Sonic BOOM over Britain: Millions hear ‘massive explosion’ as RAF Typhoon breaks sound barrier after being scrambled to escort ‘jet that lost communications’ to Stansted Airport
- Millions of people across the South reported hearing a sonic boom at lunchtime
- Heard across Hertfordshire, Essex, Kent, Cambridge, north and south London
- Military tracking sites suggested it was fighter plane breaking the sound barrier
Millions of people heard a sonic boom after an RAF Tycoon was scrambled this afternoon.
Residents across Hertfordshire, Essex, Kent, Cambridge, north and south London reported hearing an ‘explosion’ shortly after 1pm today.
According to the Ministry of Defence, the RAF Typhoon Quick Reaction Alert jets were launched from RAF Coningsby.
The two Typhoons were launched from Coningsby to intercept a private jet that had lost communications with air traffic control.
The jets are authorised to go supersonic if necessary – which is why the boom was heard.
Residents across Hertfordshire, Essex, Kent, Cambridge, north and south London reported hearing an ‘explosion’ shortly after 1pm today
The jets were authorised to fly supersonic, which is why the boom was heard for several miles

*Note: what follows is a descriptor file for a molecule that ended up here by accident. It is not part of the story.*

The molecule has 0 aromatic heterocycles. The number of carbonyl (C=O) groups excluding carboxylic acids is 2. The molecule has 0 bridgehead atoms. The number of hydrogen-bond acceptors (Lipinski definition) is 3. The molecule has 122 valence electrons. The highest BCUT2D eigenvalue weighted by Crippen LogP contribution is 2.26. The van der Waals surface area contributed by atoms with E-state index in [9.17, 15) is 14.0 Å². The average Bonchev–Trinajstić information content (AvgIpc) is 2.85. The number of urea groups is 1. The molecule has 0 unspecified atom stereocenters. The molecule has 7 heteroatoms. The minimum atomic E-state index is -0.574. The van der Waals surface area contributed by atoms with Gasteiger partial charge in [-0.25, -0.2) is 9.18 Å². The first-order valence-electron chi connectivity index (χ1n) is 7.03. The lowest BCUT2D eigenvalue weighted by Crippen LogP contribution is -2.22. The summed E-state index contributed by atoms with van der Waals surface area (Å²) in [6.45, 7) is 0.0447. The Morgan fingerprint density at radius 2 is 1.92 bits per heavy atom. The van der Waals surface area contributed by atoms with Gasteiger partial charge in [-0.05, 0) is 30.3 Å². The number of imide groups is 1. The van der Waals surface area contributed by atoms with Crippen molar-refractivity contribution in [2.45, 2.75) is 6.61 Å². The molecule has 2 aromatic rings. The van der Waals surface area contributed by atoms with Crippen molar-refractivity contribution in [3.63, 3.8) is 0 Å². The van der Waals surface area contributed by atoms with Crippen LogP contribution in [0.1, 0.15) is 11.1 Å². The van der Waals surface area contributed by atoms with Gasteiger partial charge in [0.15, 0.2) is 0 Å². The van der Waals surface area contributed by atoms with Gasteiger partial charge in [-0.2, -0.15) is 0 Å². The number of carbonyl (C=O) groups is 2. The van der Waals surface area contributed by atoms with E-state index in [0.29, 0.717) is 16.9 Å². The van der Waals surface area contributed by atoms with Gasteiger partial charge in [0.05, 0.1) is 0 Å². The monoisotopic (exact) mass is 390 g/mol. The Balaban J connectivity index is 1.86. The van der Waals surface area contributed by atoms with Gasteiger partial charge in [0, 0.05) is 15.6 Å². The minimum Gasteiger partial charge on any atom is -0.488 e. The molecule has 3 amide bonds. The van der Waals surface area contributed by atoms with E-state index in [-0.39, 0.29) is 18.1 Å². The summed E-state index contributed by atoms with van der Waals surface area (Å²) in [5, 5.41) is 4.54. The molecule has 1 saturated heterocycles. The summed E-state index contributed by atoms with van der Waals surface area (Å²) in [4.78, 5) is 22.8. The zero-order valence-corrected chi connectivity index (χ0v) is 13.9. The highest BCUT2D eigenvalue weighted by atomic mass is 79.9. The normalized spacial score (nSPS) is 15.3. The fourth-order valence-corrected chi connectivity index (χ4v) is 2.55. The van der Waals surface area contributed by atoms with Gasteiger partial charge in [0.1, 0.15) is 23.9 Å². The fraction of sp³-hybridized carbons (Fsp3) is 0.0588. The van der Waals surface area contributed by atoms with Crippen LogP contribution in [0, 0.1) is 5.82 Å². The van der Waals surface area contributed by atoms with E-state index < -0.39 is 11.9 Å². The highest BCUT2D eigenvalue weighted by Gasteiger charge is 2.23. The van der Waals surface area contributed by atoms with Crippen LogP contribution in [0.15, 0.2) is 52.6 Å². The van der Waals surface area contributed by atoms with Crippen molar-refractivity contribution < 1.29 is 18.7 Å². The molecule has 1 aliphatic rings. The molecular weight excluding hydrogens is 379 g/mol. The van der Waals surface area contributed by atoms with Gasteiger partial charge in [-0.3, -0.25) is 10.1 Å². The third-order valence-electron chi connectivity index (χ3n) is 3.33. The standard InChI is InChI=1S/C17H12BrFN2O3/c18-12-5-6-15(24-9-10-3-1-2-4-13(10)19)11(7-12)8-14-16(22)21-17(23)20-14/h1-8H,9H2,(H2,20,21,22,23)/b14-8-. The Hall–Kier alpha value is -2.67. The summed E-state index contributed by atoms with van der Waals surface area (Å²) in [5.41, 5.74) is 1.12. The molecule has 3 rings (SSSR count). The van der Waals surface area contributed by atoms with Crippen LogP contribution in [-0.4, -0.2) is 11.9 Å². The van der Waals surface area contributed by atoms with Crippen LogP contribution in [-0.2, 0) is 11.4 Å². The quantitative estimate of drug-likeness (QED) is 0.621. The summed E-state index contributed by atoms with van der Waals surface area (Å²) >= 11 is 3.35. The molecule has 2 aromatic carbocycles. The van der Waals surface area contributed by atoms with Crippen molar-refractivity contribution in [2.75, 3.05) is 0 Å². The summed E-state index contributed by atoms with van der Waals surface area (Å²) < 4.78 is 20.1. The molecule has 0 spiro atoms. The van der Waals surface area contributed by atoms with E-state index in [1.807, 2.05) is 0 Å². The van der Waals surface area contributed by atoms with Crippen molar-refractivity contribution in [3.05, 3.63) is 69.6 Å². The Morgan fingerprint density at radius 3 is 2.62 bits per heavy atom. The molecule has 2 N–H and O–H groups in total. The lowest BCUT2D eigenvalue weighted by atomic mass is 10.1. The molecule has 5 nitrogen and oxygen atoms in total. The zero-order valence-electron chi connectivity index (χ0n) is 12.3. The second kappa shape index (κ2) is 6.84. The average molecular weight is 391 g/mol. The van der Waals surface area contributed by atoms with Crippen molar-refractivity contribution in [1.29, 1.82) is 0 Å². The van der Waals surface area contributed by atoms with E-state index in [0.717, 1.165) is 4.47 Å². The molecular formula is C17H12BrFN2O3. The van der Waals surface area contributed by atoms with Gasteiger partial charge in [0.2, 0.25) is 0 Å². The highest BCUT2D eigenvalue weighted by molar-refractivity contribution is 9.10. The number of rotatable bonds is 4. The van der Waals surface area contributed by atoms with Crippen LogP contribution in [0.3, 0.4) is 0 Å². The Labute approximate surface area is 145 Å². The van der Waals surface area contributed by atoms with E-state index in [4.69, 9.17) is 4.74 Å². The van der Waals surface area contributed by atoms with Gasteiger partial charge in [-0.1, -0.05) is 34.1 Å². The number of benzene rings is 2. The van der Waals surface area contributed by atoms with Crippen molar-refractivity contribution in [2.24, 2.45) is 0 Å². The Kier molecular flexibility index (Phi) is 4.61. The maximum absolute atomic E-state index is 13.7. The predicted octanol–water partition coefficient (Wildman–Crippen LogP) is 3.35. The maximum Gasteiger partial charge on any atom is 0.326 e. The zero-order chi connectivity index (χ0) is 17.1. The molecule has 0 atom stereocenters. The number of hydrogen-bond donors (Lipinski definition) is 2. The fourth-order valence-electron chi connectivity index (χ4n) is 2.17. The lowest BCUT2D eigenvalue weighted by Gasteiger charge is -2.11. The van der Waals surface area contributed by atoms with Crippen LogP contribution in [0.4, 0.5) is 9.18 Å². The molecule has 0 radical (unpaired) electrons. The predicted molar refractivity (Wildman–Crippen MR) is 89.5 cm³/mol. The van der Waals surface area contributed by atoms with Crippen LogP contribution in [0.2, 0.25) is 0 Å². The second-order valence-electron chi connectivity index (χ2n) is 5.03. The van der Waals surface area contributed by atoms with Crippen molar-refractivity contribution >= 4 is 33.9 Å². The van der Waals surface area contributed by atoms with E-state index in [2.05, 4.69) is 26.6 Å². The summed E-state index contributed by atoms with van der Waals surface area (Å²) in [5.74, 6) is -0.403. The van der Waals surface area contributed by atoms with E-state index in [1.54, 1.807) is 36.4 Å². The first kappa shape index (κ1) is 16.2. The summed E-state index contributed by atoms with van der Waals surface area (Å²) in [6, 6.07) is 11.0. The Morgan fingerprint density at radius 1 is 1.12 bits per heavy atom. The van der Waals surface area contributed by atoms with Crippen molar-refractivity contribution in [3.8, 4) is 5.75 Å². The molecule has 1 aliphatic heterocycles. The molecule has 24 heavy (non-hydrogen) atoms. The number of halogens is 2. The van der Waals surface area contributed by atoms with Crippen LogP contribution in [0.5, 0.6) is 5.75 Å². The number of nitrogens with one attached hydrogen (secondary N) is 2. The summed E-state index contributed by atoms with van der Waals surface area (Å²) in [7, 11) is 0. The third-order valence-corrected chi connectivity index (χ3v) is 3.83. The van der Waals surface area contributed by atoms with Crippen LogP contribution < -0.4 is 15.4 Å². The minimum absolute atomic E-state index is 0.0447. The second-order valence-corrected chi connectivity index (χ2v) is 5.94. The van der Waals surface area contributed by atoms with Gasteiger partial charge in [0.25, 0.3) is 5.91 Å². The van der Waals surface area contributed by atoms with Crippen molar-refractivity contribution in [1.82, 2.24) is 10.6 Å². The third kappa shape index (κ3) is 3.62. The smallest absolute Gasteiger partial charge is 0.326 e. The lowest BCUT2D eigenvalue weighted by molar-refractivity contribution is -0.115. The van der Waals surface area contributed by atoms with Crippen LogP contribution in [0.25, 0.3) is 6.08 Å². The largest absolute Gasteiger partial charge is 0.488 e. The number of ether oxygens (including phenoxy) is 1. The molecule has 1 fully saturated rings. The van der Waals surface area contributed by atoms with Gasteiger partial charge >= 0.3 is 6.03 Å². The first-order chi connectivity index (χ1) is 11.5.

The two Typhoons were launched from Coningsby to intercept a private jet that had lost communications with air traffic control
The jets were authorised to fly supersonic, which is why the boom was heard for several miles.
The jet was escorted safely into Stansted Airport by 2pm.
TV presenter Rylan Clark-Neal tweeted: ‘Wish I’d checked Twitter before I decided to single handedly , automatic wine opener in hand inspect upstairs thinking a flying burglar had broken into my loft that was bloody loud.’
The bang was heard this afternoon, setting off car alarms and shaking windows.
Depending on the aircraft’s altitude, a sonic boom will be heard at ground level two to 60 seconds after it breaks the speed of sound.
The distance from which the boom can be heard is approximately one mile per 1,000 feet of altitude.
A supersonic aircraft travelling at an altitude of 30,000ft would cause a lateral boom of about 30 miles.
What is a sonic boom?
A sonic boom is a thunder-like noise a person on the ground hears when an aircraft or other type of aerospace vehicle flies overhead faster than the speed of sound, or ‘supersonic.’
Air reacts like fluid to supersonic objects. As those objects travel through the air, molecules are pushed aside with great force and this forms a shock wave, much like a boat creates a wake in water. The bigger and heavier the aircraft, the more air it displaces.
The shock wave forms a ‘cone’ of pressurized or built-up air molecules, which move outward and rearward in all directions and extend all the way to the ground.
As this cone spreads across the landscape along the flight path, it creates a continuous sonic boom along the full width of the cone’s base. The sharp release of pressure, after the buildup by the shock wave, is heard as the sonic boom.
The change in air pressure associated with a sonic boom is only a few pounds per square foot – about the same pressure change experienced riding an elevator down two or three floors.
It is the rate of change, the sudden changing of the pressure, which makes the sonic boom audible.